Professional technologists are being increasingly appointed to the senior ranks of major firms, according to new research from funds transaction network Calastone.

In a report published on 18 April, the company points out that almost 35% of FTSE 100 firms have a technologist in their executive leadership teams – up from 24.5% 2016. Similarly, figures from the FTSE 250 show an increase in high-ranked technologists from 18.6% in 2016 to 23.1% this year.

According to the report – which urges the funds industry to raise its technological game – the appointments have stemmed from leaders’ ambitions to transform and modernise their systems: efforts that are running the gamut of industry sectors.

Calastone chief innovation officer Campbell Brierley says: “Organisations worldwide face the difficult challenge of having to align legacy systems to meet new, more sophisticated demands from industry and customers. The role of the technologist has, as such, become increasingly pivotal in solving these problems – whether that be through replacing old systems, or using cutting-edge, innovative technology to streamline operational efficiencies and create a seamless user experience.”

While Brierley predicts that the upward trend of technologist representation in leadership roles will continue, he notes: “it is critical firms keep cementing their understanding of technology at a company-wide, cultural level, and bring technological experience and skills into leadership teams. A strong comprehension of technology and its implications will be a business-critical strategic tool, and help firms ensure their competitiveness.”

So how can leaders ensure that the technologists they hire are the right ones for their firms – and how can they embed technology into their organisations’ cultures?

The Institute of Leadership & Management's head of research, policy and standards Kate Cooper says: “I was recently on a panel with Qinetiq discussing the type of leadership that firms required to master the Fourth Industrial Revolution. While us panellists all came from different backgrounds and organisations, we all recognised that whatever the future may hold in technological terms, people and the relationships they build will still be the forces that keep firms going. People-driven efforts will be the biggest contributor to success.”

She explains: “technologists are absolutely welcome. As well as having valuable skills with the use of systems and data, they have insights into how best to pursue and harness all of the benefits that the digital age can provide. It is only natural that they will be more and more senior in organisations, because what they’re delivering is increasingly seen as mission critical. But along the way, it’s important for technologists to recognise that where they’re really adding value is in how they’re interfacing with businesses.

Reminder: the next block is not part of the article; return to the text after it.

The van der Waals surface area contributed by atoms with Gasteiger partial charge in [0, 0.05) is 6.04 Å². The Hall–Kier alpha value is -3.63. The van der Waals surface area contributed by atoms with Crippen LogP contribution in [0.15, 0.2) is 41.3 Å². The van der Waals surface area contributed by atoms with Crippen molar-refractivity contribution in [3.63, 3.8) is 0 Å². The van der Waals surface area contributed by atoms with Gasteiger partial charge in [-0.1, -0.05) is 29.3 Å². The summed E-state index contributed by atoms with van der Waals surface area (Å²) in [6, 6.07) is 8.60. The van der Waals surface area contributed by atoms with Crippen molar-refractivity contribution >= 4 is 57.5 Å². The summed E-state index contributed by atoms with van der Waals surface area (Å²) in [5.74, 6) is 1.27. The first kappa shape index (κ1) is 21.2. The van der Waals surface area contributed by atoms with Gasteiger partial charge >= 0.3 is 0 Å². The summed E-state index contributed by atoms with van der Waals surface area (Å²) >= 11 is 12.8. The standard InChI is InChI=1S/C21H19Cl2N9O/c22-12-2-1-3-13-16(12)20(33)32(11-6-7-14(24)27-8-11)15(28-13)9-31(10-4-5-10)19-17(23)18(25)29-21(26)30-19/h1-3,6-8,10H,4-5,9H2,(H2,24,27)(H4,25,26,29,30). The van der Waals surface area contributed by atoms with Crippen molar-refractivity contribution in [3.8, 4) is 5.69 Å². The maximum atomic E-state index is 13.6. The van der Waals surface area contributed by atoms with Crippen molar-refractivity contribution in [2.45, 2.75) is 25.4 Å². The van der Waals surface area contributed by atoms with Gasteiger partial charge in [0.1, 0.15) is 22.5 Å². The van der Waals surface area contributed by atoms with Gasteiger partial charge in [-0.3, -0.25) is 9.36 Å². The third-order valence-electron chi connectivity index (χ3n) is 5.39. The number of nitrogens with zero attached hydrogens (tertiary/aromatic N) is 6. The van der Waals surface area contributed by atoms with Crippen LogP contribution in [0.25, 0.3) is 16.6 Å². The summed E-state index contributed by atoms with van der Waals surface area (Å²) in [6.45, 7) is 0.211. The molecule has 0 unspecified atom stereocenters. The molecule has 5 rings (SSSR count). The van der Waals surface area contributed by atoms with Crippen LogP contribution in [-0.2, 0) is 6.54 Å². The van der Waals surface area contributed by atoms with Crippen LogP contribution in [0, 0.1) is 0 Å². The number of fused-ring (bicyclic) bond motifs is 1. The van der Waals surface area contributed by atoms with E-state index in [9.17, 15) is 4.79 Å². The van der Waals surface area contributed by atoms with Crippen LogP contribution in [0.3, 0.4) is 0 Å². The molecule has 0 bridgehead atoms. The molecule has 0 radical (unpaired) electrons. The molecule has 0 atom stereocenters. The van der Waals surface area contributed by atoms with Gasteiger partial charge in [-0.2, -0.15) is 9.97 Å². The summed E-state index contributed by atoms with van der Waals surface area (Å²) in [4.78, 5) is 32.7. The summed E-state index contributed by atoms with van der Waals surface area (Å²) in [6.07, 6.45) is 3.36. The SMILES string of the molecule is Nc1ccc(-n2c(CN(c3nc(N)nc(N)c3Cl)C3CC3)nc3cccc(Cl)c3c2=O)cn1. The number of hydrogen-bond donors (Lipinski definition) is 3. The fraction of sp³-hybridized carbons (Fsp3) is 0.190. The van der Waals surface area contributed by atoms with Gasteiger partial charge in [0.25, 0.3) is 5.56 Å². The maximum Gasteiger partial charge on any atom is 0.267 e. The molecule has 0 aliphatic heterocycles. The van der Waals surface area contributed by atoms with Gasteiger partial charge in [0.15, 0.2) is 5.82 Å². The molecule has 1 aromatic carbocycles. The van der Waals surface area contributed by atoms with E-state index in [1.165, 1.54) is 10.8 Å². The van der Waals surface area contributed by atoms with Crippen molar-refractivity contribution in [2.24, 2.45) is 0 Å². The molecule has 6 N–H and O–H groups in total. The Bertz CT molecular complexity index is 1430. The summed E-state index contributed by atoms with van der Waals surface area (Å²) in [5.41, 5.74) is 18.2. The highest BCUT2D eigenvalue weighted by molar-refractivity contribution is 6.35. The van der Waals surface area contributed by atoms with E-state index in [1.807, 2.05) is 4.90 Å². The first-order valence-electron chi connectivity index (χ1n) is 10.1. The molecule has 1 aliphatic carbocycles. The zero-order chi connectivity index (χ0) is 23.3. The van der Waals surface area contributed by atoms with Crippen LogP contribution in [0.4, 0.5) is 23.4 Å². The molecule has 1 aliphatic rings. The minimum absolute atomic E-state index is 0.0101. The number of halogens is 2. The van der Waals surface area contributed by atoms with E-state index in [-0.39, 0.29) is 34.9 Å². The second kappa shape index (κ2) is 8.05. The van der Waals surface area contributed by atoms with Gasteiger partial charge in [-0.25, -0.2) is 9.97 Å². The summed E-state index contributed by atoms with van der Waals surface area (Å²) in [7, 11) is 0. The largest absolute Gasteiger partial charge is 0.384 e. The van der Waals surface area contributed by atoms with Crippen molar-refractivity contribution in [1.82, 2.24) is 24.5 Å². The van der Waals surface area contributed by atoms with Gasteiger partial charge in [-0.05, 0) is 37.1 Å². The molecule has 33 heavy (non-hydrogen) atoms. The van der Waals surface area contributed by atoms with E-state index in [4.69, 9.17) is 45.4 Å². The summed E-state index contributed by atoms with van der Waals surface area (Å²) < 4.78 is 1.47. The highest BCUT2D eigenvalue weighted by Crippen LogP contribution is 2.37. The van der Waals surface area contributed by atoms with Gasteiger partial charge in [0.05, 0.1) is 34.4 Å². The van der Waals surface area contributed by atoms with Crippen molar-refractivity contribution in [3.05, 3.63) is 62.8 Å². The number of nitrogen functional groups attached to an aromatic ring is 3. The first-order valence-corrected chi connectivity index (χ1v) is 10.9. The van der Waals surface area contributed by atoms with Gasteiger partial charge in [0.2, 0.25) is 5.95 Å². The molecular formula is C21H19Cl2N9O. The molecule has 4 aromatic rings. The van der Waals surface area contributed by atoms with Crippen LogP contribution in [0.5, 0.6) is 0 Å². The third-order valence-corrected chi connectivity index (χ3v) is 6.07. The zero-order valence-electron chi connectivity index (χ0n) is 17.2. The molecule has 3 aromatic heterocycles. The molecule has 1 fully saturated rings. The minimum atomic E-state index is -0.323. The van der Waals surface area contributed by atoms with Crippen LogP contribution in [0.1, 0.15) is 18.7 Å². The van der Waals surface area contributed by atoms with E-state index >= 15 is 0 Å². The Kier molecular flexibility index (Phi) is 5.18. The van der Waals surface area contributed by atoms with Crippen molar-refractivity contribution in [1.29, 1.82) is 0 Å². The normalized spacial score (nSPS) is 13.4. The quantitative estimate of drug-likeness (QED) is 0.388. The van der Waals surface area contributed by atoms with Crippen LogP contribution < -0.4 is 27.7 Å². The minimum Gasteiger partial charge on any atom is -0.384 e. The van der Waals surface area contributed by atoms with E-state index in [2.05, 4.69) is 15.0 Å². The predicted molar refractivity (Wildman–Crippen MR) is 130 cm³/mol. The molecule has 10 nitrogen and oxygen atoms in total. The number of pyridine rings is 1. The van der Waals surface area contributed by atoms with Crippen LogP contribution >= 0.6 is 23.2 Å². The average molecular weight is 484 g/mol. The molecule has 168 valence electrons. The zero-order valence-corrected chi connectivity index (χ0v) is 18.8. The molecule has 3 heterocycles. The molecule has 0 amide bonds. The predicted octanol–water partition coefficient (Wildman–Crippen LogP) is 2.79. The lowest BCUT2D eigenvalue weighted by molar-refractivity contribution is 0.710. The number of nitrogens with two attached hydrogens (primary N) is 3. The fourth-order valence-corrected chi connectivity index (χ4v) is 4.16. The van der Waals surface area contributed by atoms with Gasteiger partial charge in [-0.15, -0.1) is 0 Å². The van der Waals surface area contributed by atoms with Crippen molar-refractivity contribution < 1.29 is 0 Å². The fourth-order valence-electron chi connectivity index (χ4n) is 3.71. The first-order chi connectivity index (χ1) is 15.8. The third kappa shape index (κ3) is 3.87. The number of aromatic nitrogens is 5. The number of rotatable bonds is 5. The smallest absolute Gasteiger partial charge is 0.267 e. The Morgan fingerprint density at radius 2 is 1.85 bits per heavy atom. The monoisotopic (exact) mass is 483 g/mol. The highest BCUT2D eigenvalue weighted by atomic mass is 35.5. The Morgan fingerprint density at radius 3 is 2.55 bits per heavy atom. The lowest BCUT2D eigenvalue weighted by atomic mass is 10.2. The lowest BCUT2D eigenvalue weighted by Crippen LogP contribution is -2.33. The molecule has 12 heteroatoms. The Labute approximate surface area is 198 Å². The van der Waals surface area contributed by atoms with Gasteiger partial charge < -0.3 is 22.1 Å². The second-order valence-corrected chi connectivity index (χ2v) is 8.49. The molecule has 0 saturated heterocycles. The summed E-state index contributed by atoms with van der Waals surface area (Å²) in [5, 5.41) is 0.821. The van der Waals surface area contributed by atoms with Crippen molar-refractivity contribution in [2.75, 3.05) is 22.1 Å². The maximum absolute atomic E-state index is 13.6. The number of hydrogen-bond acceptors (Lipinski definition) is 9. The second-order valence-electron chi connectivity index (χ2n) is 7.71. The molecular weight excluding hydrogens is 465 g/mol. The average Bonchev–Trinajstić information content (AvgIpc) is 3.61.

“Not everyone needs to know the specifics of how to make artificial intelligence meaningful – or virtual reality relevant – to a particular business model. But what every organisation should be able to do is ensure that its people grasp the potential that’s available within such technologies. They must also understand how their organisation, and industry sector as a whole, is changing under the influence of these technological drivers for change.”

For example, Cooper notes, it is clear that driverless cars are going to become a major force, now that so many different projects are being tested. “We can see that there is huge potential in that field,” she says, “and that it’s going to disrupt certain industries and make others obsolete. It doesn’t mean that every worker needs to know precisely how they operate to make them happen. But what they do need is someone in their presence who will serve as that interface; who can explain the fundamentals, so that staff have a firm foundation of understanding.

“By the same token, there’s no excuse for technologists not to see that a huge part of their role will be about communication. They will need to convey not the technical details of the field in which they’ve developed expertise, but a more strategic sense of the impact that the technology could have on i) the industry as a whole, ii) the lives of the people in the business and iii) the future of the organisation.”

Cooper adds: “what I’m calling for here is a framework of coaching and development that will enable technologists to fulfil that vital role. Ensuring that technologists have an appreciation of what it takes to communicate, and how to do so effectively, will be a vital step towards consolidating their positions as valuable company assets. Essentially, it’s that Brian Cox factor: the technologists who can make all these complex areas accessible and human to non-technical staff will be the ones we need to take us into the future.”

For further thoughts and insights on how to get your firm future ready, check out these learning resources from the Institute